The Harder I Work, The Luckier I Get!
Fritz Lauritzen is a Fresno native and has lived in Fresno almost his whole life. He served his country in the Air Force, and even had to fly through nuclear clouds during his service. After leaving the Air Force, he worked as a consultant for sunflower seeds and raisins before going into real estate. He’s done commercial real estate since 1977 and started his own company, The Lauritzen Company, in 1998.
From Raisins to Real Estate
Lauritzen was working as a consultant for sunflower seeds when he got a call from the president of Sun-Maid, who asked him to do some raisin consulting work for him. He made Lauritzen an offer he couldn’t refuse, but didn’t tell him where he would be working until Lauritzen agreed. It was Afghanistan. Lauritzen arrived in Kabul three days later, and stayed in the country from January to July of 1977, where he bought raisins from bazaars, had them processed in plants in Afghanistan, and shipped to Amsterdam.
Some of Lauritzen’s friends back in Fresno convinced him to consider going into real estate. His degree was in animal husbandry, and he’d taken seminars in business school, but he wasn’t qualified for much of anything besides being a commercial pilot, which he wasn’t interested in. His friends sent him a real estate book to study, so when he got home to Fresno in July of 1977, he was ready to take the exam. He went straight to work at Charles Tingey Associates.
Find Your Niche
Lauritzen only does commercial real estate. “You can’t be everything to everybody in all areas,” says Lauritzen. “If you do something real well in a niche, the rumor gets around in the business.”
Lauritzen started out doing only sales. When his team formed a retail specialty group, he decided to go into the leasing part of it and became a leasing specialist for about three years before being asked to manage the company. For the next eight years, he was the executive vice president of Charles Tingey Associates. Instead of competing with the others for sales, he was responsible for their training. “And that’s where I think I excel,” says Lauritzen. “I like teaching what I know.”
He also taught classes at Craig’s School of Business at Fresno State. “I enjoy it. I know the subject, and I think the students get more out of it when you have a passion for that.”
Some people don’t want to give their knowledge or help others unless they’re getting paid for it. Lauritzen likes to help because he enjoys it, and because what goes around comes around. He treats everyone the same. If someone is buying a small building now and he makes sure they are very happy with his service, in a few years they may be back to buy a big building. “I like helping people, and it’s not because I’m looking for compensation. It’s because that’s what I enjoy.”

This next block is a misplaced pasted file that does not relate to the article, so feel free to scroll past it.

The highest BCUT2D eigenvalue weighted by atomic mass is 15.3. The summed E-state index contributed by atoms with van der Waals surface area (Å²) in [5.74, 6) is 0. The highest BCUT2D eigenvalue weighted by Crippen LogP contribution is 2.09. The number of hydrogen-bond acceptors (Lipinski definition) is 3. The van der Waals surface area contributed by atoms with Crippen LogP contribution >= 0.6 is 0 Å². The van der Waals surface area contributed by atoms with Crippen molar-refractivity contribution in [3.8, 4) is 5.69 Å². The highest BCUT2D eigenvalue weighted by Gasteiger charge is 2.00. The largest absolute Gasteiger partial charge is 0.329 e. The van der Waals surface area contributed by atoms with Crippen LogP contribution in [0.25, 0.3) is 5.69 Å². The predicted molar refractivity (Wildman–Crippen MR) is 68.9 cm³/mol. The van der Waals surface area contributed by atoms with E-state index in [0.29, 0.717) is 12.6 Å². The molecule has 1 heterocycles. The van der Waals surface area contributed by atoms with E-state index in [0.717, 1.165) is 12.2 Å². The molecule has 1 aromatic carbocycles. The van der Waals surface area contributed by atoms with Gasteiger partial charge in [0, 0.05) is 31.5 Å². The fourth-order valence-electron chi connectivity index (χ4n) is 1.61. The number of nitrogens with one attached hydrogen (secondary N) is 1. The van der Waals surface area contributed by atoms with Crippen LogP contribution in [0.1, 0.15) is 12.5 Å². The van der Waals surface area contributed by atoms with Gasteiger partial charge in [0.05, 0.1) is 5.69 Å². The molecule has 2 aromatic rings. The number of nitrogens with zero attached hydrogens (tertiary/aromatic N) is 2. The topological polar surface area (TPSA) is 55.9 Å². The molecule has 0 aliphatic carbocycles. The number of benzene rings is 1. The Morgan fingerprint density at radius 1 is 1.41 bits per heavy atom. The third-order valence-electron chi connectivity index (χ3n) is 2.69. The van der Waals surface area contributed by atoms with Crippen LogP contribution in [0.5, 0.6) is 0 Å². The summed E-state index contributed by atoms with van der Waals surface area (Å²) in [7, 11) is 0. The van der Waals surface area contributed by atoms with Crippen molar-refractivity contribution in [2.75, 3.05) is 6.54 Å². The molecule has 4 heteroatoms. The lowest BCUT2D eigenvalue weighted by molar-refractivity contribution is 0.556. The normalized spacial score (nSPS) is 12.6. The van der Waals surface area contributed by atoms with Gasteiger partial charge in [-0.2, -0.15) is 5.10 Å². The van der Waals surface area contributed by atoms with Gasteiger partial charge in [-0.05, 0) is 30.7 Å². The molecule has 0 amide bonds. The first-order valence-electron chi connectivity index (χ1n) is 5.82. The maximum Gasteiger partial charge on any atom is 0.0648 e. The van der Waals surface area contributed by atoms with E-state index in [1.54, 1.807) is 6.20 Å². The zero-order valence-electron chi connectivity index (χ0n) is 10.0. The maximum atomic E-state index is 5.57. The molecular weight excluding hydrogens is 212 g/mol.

It’s also how he’d like to be remembered. “We all have an end-of-life, and at my memorial service, I would hope … that people will say ‘He was not only a good guy, but he helped of a lot of people,’” says Lauritzen.
Lauritzen prioritizes his physical and mental health above all else. If his health suffers, the rest suffers as well. His next priority is his family, followed by having a passion for what he’s doing. Only after these other priorities is money a concern.
It can be difficult to work in a corporation where your superiors don’t share your priorities. “I learned that in a corporation, the higher you go in the organization, the harder it is to be able to stay there, because you may be reporting to somebody that has the authority to be able to hire and fire you, but is also somebody that you may not get along with,” says Lauritzen. “And if you don’t get along with that person and support his goals and ambitions and all the priorities that he has, that isn’t going to last.”
That was part of what sparked Lauritzen’s desire to go into business for himself and follow his own priorities. Now, at eighty-three years old, he still goes to work because he still loves it.
Advice to His Younger Self
Follow your dreams. Don’t do things you’re not happy doing, and don’t settle. “If that’s what you want to do, do everything you can to do that,” says Lauritzen. Be passionate about what you do, and don’t make it about the money.
The Hard Times
“Life is a series of ups and downs,” Lauritzen says, but every time you fall down, you must get back up. You have to learn from your mistakes and failures. Failures are necessary to appreciate the successes, but learn from them.
Lauritzen’s routine is hard work. Nothing works better than just working hard and doing the very best he can every day. “The harder I work, the luckier I get,” he says.
Contact Fritz Lauritzen
The best way to get in touch with Lauritzen is to give him a call at 559-696-3611.